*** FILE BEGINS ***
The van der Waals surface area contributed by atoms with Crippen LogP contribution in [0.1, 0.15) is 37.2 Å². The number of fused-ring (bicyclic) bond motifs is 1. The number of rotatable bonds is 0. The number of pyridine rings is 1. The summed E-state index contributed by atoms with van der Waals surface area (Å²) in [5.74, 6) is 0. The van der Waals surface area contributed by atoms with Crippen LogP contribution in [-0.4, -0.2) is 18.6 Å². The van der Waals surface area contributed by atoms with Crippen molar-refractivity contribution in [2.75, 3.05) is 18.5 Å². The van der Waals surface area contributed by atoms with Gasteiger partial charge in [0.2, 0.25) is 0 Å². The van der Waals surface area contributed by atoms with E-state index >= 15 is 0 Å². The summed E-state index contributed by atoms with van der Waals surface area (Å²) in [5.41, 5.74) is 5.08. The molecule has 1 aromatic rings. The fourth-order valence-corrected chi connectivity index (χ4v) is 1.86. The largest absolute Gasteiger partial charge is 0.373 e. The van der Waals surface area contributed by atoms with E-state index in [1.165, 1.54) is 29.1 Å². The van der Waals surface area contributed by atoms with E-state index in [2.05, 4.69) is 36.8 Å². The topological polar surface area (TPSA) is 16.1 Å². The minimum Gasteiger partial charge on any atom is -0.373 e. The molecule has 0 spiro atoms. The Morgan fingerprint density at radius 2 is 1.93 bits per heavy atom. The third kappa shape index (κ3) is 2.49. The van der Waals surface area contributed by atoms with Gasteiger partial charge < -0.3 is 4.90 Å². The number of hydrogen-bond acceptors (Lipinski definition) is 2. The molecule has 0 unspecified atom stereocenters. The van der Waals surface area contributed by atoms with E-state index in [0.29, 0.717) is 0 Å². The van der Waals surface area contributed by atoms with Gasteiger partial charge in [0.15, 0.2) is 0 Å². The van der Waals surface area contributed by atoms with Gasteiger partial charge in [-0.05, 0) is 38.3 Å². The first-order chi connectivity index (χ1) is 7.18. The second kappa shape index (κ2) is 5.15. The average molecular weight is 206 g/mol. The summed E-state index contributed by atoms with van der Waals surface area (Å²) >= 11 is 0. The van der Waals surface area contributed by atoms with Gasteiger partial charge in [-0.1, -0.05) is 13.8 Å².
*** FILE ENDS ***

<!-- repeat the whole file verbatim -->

The van der Waals surface area contributed by atoms with Crippen LogP contribution in [0.1, 0.15) is 37.2 Å². The number of fused-ring (bicyclic) bond motifs is 1. The number of rotatable bonds is 0. The number of pyridine rings is 1. The summed E-state index contributed by atoms with van der Waals surface area (Å²) in [5.74, 6) is 0. The van der Waals surface area contributed by atoms with Crippen LogP contribution in [-0.4, -0.2) is 18.6 Å². The van der Waals surface area contributed by atoms with Crippen molar-refractivity contribution in [2.75, 3.05) is 18.5 Å². The van der Waals surface area contributed by atoms with Gasteiger partial charge in [0.2, 0.25) is 0 Å². The van der Waals surface area contributed by atoms with E-state index >= 15 is 0 Å². The summed E-state index contributed by atoms with van der Waals surface area (Å²) in [5.41, 5.74) is 5.08. The molecule has 1 aromatic rings. The fourth-order valence-corrected chi connectivity index (χ4v) is 1.86. The largest absolute Gasteiger partial charge is 0.373 e. The van der Waals surface area contributed by atoms with E-state index in [1.165, 1.54) is 29.1 Å². The van der Waals surface area contributed by atoms with E-state index in [2.05, 4.69) is 36.8 Å². The topological polar surface area (TPSA) is 16.1 Å². The minimum Gasteiger partial charge on any atom is -0.373 e. The molecule has 0 spiro atoms. The Morgan fingerprint density at radius 2 is 1.93 bits per heavy atom. The third kappa shape index (κ3) is 2.49. The van der Waals surface area contributed by atoms with Gasteiger partial charge < -0.3 is 4.90 Å². The number of hydrogen-bond acceptors (Lipinski definition) is 2. The molecule has 0 unspecified atom stereocenters. The van der Waals surface area contributed by atoms with E-state index in [0.29, 0.717) is 0 Å². The van der Waals surface area contributed by atoms with Gasteiger partial charge in [0.15, 0.2) is 0 Å². The van der Waals surface area contributed by atoms with Gasteiger partial charge in [-0.05, 0) is 38.3 Å². The first-order chi connectivity index (χ1) is 7.18. The second kappa shape index (κ2) is 5.15. The average molecular weight is 206 g/mol. The summed E-state index contributed by atoms with van der Waals surface area (Å²) >= 11 is 0. The van der Waals surface area contributed by atoms with Gasteiger partial charge in [-0.1, -0.05) is 13.8 Å².